If you use Blogger, as I do, create a labeling convention for each class. Something like “AmLit”, “BritLit”, and “WorldLit” will do. Then, write separate posts for each class, applying the appropriate label. The Google Tutor then explains how to show labels on your sidebar.

Format Consistently

I expect my students to read the blog at least once a week. Well-organized information makes their visits shorter and more productive. Over time, I’ve evolved the following class blog entry format:

  1. Title the entry with a descriptive word or two and the relevant dates. In Blogger, the titles show up under Previous Entries. There’s no room for longer descriptions, so don’t use more than two words. Also, my students often recall information based on when it was presented in class — hence the “Week of…” titles. A complete title for my blog could read “Machines (Week of Jan. 29 – Feb. 2)”.
  2. Lead off with an overview of the week. Keep this short and engaging. Too long and you’ll lose kids by the end. Connecting the lead to your class helps your students see themselves in your class — “remember when Johnny balanced the basketball on his finger while spinning it?”
  3. Visual interest in the form of a picture or video should go just after your lead.
  4. Notes or sample problems should also be included. Sometimes, this info is ready before class meets, so I’ll include it. Other times, I add it during the week as an update (and marked as such). All of my students know the notes are always available online, which reduces notetaking stress.
  5. Homework assignments go in the last section. I like to section homework away from the other stuff so that students can pull this info off the blog quickly. Use bold or colored text so it stands out.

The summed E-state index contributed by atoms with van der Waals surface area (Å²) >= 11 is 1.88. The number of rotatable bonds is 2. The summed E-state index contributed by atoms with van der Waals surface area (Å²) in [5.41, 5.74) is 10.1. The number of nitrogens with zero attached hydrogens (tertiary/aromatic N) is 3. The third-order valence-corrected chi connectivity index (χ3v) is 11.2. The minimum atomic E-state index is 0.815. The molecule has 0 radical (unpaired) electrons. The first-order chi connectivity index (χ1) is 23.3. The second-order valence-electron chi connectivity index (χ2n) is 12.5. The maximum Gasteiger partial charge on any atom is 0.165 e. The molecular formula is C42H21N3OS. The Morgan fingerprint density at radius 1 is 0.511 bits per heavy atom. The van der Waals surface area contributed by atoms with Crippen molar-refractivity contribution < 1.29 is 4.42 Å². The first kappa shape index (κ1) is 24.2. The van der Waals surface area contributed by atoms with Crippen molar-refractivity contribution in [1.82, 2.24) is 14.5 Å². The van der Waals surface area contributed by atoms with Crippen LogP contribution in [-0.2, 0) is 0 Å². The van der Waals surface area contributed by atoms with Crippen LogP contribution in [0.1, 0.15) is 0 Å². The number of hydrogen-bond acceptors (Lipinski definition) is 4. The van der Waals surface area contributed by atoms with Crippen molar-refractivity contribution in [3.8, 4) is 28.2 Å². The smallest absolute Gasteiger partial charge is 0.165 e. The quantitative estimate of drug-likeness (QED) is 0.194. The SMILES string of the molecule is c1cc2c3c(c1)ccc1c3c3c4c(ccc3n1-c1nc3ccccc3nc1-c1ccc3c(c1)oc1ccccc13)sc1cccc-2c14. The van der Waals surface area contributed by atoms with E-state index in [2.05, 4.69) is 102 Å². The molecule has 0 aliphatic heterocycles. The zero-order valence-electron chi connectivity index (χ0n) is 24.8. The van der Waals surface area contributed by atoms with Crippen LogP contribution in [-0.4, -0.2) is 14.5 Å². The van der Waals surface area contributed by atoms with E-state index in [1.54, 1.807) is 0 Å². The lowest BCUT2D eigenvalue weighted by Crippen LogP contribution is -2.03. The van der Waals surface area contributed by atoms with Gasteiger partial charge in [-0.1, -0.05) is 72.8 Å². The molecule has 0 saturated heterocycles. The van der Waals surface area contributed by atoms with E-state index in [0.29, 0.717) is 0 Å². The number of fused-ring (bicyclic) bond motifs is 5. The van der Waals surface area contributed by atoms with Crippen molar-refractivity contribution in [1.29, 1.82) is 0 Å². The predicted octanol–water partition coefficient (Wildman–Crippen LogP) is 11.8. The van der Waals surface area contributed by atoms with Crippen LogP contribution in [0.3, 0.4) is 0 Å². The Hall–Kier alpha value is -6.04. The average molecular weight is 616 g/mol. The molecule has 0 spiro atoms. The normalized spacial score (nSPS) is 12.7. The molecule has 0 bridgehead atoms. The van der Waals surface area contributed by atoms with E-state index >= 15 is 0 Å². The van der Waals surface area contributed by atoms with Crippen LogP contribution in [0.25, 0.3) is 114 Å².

Make it a Converstaion

I sometimes to engage my students directly on the blog, using the comments section. I’ve made it a homework assignment to post a comment to a specific question.

Structuring questions for commenting can be a challenge. A question with only one right answer doesn’t work well in this format because the first correct commenter effectively shuts down converstaion.

Be forewarned that the technical side of commenting isn’t always straightforward, so demonstrate the process during class.

Lesson Plans

My class blog is my lesson plan for a week at a time. Every week, I plan for the blog, then the blog provides a plan for me.

When I merged lesson planning and blogging I discovered that the blog entries got better and my lesson plans got more thorough. I think it’s because the information my students read is exactly what I’m working from. No information is lost because I said it just once in class.

Go For It!

Choose your blogging site and get publishing! I use and highly recommend Blogger for first time bloggers because it’s easy and free. Other teachers like Classblogmeister. This site uses the free, hosted

Share with your students, with their parents, and with the world — blog.

Why I Now Leave Web Design to Others

On the EDTECH mailing list, I recently offered the following advice to someone asking for a free hosting service for teachers: